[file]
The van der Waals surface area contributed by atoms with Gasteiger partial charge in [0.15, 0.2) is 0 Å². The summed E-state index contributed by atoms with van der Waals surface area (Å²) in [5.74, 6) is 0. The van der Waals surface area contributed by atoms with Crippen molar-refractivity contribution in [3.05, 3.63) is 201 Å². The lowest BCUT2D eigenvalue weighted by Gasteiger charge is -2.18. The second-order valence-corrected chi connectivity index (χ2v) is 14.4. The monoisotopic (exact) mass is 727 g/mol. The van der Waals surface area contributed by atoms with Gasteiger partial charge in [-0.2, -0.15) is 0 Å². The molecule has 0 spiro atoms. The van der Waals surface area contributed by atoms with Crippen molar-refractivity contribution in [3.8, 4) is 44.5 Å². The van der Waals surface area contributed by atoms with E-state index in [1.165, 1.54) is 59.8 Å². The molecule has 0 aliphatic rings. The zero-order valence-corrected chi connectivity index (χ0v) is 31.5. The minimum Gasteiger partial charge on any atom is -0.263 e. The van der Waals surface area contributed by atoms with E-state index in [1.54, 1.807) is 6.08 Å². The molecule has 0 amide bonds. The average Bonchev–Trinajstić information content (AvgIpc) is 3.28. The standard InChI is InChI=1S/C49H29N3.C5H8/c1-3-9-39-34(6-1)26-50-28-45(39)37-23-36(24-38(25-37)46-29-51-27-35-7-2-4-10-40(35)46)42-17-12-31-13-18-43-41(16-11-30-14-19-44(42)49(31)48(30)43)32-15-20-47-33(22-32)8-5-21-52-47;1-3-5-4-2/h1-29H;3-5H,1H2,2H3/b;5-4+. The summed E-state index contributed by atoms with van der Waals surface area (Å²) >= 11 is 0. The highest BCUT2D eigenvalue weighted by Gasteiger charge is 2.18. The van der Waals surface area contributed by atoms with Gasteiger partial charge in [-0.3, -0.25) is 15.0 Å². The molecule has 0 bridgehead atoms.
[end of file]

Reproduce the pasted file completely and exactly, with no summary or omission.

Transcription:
The van der Waals surface area contributed by atoms with Gasteiger partial charge in [0.15, 0.2) is 0 Å². The summed E-state index contributed by atoms with van der Waals surface area (Å²) in [5.74, 6) is 0. The van der Waals surface area contributed by atoms with Crippen molar-refractivity contribution in [3.05, 3.63) is 201 Å². The lowest BCUT2D eigenvalue weighted by Gasteiger charge is -2.18. The second-order valence-corrected chi connectivity index (χ2v) is 14.4. The monoisotopic (exact) mass is 727 g/mol. The van der Waals surface area contributed by atoms with Gasteiger partial charge in [-0.2, -0.15) is 0 Å². The molecule has 0 spiro atoms. The van der Waals surface area contributed by atoms with Crippen molar-refractivity contribution in [3.8, 4) is 44.5 Å². The van der Waals surface area contributed by atoms with E-state index in [1.165, 1.54) is 59.8 Å². The molecule has 0 aliphatic rings. The zero-order valence-corrected chi connectivity index (χ0v) is 31.5. The minimum Gasteiger partial charge on any atom is -0.263 e. The van der Waals surface area contributed by atoms with E-state index in [1.54, 1.807) is 6.08 Å². The molecule has 0 amide bonds. The average Bonchev–Trinajstić information content (AvgIpc) is 3.28. The standard InChI is InChI=1S/C49H29N3.C5H8/c1-3-9-39-34(6-1)26-50-28-45(39)37-23-36(24-38(25-37)46-29-51-27-35-7-2-4-10-40(35)46)42-17-12-31-13-18-43-41(16-11-30-14-19-44(42)49(31)48(30)43)32-15-20-47-33(22-32)8-5-21-52-47;1-3-5-4-2/h1-29H;3-5H,1H2,2H3/b;5-4+. The summed E-state index contributed by atoms with van der Waals surface area (Å²) >= 11 is 0. The highest BCUT2D eigenvalue weighted by Gasteiger charge is 2.18. The van der Waals surface area contributed by atoms with Gasteiger partial charge in [-0.3, -0.25) is 15.0 Å². The molecule has 0 bridgehead atoms.